I will admit that I’m not the best at diagnosing what is wrong with a car, or even recognizing something is wrong until it’s too late.
I was not gifted with the talents of mechanical understanding. I am guilty of opening the hood of a car, looking at the engine, nodding knowingly, and then admitting that I have no idea what’s wrong, what I’m looking for, or even knowing where to look if something is wrong. Which often leads me to ignore a problem, thinking it’s not a big deal if the car is still running.
Yes, I know this is bad form, and yes, this has led to expensive repairs. But I don’t think I’m alone in this. If the car still works, just makes a funny noise, how often will we push it to the limits of its ability unless it is no longer able to function? We keep going and going until it’s too late, and major work is necessary?
Naturally, this extends beyond cars. Some of us will often overlook a problem in life as long as the car is still working, so to speak. Life is going on, so what’s to worry? Okay, so there’s a few squeaks here, a few grumbles there, and there may be smoke coming out of the engine after a while, but it’s okay! It’s fine.
Of course I’m talking about denial, and the fact that it’s not just a river in Egypt. Denial that there even is a problem is the source of even more problems for many people. In fact, it’s denial of a problem that kicks off the story of the book of Samuel, a saga that spans three lifetimes, many wars, and ends in a dynasty and a covenant.
Over the summer, I’m going to start a new sermon series I’m calling “A Man of God’s Own Heart.” We’re going to go through the lives of 3 important figures in Israel’s history: Samuel, Saul, and David. I personally love the narrative of Samuel. I find it compelling in its examination of the personal, as well as the political, because often the political becomes personal very quickly.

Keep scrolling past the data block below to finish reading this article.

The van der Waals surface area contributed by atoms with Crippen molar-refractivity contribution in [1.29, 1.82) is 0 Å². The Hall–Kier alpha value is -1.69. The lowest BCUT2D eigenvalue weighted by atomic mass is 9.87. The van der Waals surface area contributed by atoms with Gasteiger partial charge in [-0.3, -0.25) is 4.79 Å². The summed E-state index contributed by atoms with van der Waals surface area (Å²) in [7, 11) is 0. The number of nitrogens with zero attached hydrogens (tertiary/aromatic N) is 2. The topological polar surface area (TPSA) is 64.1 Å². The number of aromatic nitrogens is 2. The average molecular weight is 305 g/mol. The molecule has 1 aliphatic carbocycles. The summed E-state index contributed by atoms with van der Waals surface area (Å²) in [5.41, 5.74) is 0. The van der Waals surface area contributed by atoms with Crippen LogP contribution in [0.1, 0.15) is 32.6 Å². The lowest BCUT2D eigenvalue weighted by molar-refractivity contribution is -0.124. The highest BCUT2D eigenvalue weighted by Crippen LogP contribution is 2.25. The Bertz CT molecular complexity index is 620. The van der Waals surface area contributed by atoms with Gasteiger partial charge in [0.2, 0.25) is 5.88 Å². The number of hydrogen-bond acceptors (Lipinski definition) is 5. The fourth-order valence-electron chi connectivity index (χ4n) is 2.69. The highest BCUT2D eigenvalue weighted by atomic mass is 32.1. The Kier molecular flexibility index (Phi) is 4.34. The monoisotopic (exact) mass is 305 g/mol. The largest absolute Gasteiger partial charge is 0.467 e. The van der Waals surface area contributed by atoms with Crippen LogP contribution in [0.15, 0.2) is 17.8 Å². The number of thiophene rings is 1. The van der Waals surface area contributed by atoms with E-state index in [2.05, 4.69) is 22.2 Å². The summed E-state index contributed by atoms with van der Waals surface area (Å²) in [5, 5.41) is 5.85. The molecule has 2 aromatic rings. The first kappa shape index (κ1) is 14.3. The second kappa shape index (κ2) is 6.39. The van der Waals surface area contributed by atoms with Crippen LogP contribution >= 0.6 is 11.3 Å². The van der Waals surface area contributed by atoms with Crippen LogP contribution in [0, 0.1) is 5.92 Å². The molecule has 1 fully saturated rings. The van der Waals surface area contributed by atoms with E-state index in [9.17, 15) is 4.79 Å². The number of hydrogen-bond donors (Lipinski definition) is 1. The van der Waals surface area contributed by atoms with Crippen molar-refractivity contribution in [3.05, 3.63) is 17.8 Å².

Today though, we start with a story many Sunday School teachers will remember well. It is a call story, one that resonates with me quite vividly, and one I hope will “tingle in your ears,” as the word of God often does.
The Powers that Were
As with many passages, this one needs a bit of understanding of the circumstances of the setting. This was a time in Israel’s history before any king ruled the nation. As such, the rulers were basically tribal warlords known as Judges, and rose to power through either prophetic lineage or military power. In Samuel, the ruling party in Israel rested with the priesthood of Eli and his family. Which… is problematic.
Why is Eli problematic? Well, nothing really. His sons, Hophni and Phineas on the other hand? Big problems. They abused their political power like crazy, doing such reprehensible things as money laundering, misusing temple offerings, and of course, abuse of women. To summarize: Eli’s sons were bad news. The worst thing is this: Eli wouldn’t do anything about it.
Oh, he “tried,” ostensibly. He warned them that what they were doing was “bad.” He said that sinning against God would mean repercussions eventually. But did he really try to stop them? No, not really. Not in any meaningful way. If he really wanted to address the problem, he could have. He could have taken them to court, or brought up charges against them with the other priests. But he didn’t. He let it go. He heard the noise in the engine, and he chose to ignore it, hoping it would get better. He loved his sons, and that’s not a problem, but when it actively harms people like they were doing? That becomes irresponsible. And that leads God to take things into God’s own hands.
The Powers that Might Be
So the situation is this: Israel is under corrupt leadership, unwilling to deal with the problems under the hood in any meaningful way. So what’s God’s solution to this issue? Easy. Find a new leader, a new prophet, one closer to God’s heart than Eli is. The good news, is that there is such a new leader available! Except… except for the fact that he’s about 10 years old.